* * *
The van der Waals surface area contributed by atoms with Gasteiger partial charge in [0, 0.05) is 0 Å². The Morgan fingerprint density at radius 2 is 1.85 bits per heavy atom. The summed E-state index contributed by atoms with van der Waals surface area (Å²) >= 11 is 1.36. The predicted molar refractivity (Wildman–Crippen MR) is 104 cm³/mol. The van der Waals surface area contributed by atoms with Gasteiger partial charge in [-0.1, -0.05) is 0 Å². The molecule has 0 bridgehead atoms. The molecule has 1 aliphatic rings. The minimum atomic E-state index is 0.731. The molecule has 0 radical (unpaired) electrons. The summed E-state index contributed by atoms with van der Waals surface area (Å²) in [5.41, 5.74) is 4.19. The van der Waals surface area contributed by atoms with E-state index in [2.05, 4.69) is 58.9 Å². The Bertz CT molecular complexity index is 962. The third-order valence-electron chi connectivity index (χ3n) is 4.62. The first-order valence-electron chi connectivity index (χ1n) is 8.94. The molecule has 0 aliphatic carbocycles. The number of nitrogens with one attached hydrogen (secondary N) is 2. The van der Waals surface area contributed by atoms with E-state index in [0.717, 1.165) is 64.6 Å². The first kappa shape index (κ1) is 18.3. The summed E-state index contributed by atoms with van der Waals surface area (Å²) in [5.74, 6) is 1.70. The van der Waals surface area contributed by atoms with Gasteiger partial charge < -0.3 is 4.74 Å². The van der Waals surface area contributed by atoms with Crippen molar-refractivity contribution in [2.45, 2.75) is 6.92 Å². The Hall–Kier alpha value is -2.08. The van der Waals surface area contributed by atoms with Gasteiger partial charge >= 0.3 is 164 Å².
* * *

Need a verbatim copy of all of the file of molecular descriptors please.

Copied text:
The van der Waals surface area contributed by atoms with Gasteiger partial charge in [0, 0.05) is 0 Å². The Morgan fingerprint density at radius 2 is 1.85 bits per heavy atom. The summed E-state index contributed by atoms with van der Waals surface area (Å²) >= 11 is 1.36. The predicted molar refractivity (Wildman–Crippen MR) is 104 cm³/mol. The van der Waals surface area contributed by atoms with Gasteiger partial charge in [-0.1, -0.05) is 0 Å². The molecule has 0 bridgehead atoms. The molecule has 1 aliphatic rings. The minimum atomic E-state index is 0.731. The molecule has 0 radical (unpaired) electrons. The summed E-state index contributed by atoms with van der Waals surface area (Å²) in [5.41, 5.74) is 4.19. The van der Waals surface area contributed by atoms with E-state index in [2.05, 4.69) is 58.9 Å². The Bertz CT molecular complexity index is 962. The third-order valence-electron chi connectivity index (χ3n) is 4.62. The first-order valence-electron chi connectivity index (χ1n) is 8.94. The molecule has 0 aliphatic carbocycles. The number of nitrogens with one attached hydrogen (secondary N) is 2. The van der Waals surface area contributed by atoms with E-state index in [0.717, 1.165) is 64.6 Å². The first kappa shape index (κ1) is 18.3. The summed E-state index contributed by atoms with van der Waals surface area (Å²) in [5.74, 6) is 1.70. The van der Waals surface area contributed by atoms with Gasteiger partial charge < -0.3 is 4.74 Å². The van der Waals surface area contributed by atoms with Crippen molar-refractivity contribution in [2.45, 2.75) is 6.92 Å². The Hall–Kier alpha value is -2.08. The van der Waals surface area contributed by atoms with Gasteiger partial charge >= 0.3 is 164 Å².